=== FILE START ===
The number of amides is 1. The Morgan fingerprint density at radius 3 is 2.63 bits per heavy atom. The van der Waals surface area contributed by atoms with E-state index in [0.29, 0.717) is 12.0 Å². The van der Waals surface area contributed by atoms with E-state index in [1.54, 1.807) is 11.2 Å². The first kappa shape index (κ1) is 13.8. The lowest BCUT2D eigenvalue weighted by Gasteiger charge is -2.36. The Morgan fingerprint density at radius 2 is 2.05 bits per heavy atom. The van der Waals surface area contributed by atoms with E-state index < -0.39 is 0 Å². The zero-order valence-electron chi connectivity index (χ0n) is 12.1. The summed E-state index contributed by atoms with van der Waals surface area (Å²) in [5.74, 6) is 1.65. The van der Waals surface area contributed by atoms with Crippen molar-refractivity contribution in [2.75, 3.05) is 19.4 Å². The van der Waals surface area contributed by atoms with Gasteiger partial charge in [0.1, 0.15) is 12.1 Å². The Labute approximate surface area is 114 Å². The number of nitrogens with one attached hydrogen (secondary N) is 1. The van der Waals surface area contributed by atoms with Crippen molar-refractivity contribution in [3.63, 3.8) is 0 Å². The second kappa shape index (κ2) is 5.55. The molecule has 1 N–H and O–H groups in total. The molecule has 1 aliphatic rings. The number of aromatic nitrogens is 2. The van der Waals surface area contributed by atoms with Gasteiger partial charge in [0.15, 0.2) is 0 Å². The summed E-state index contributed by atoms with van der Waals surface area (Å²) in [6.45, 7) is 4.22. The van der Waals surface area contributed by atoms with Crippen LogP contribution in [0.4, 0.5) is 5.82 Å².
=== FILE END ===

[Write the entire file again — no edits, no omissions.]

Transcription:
The number of amides is 1. The Morgan fingerprint density at radius 3 is 2.63 bits per heavy atom. The van der Waals surface area contributed by atoms with E-state index in [0.29, 0.717) is 12.0 Å². The van der Waals surface area contributed by atoms with E-state index in [1.54, 1.807) is 11.2 Å². The first kappa shape index (κ1) is 13.8. The lowest BCUT2D eigenvalue weighted by Gasteiger charge is -2.36. The Morgan fingerprint density at radius 2 is 2.05 bits per heavy atom. The van der Waals surface area contributed by atoms with E-state index < -0.39 is 0 Å². The zero-order valence-electron chi connectivity index (χ0n) is 12.1. The summed E-state index contributed by atoms with van der Waals surface area (Å²) in [5.74, 6) is 1.65. The van der Waals surface area contributed by atoms with Crippen molar-refractivity contribution in [2.75, 3.05) is 19.4 Å². The van der Waals surface area contributed by atoms with Gasteiger partial charge in [0.1, 0.15) is 12.1 Å². The Labute approximate surface area is 114 Å². The number of nitrogens with one attached hydrogen (secondary N) is 1. The van der Waals surface area contributed by atoms with Crippen molar-refractivity contribution in [3.63, 3.8) is 0 Å². The second kappa shape index (κ2) is 5.55. The molecule has 1 N–H and O–H groups in total. The molecule has 1 aliphatic rings. The number of aromatic nitrogens is 2. The van der Waals surface area contributed by atoms with Gasteiger partial charge in [0.15, 0.2) is 0 Å². The summed E-state index contributed by atoms with van der Waals surface area (Å²) in [6.45, 7) is 4.22. The van der Waals surface area contributed by atoms with Crippen LogP contribution in [0.4, 0.5) is 5.82 Å².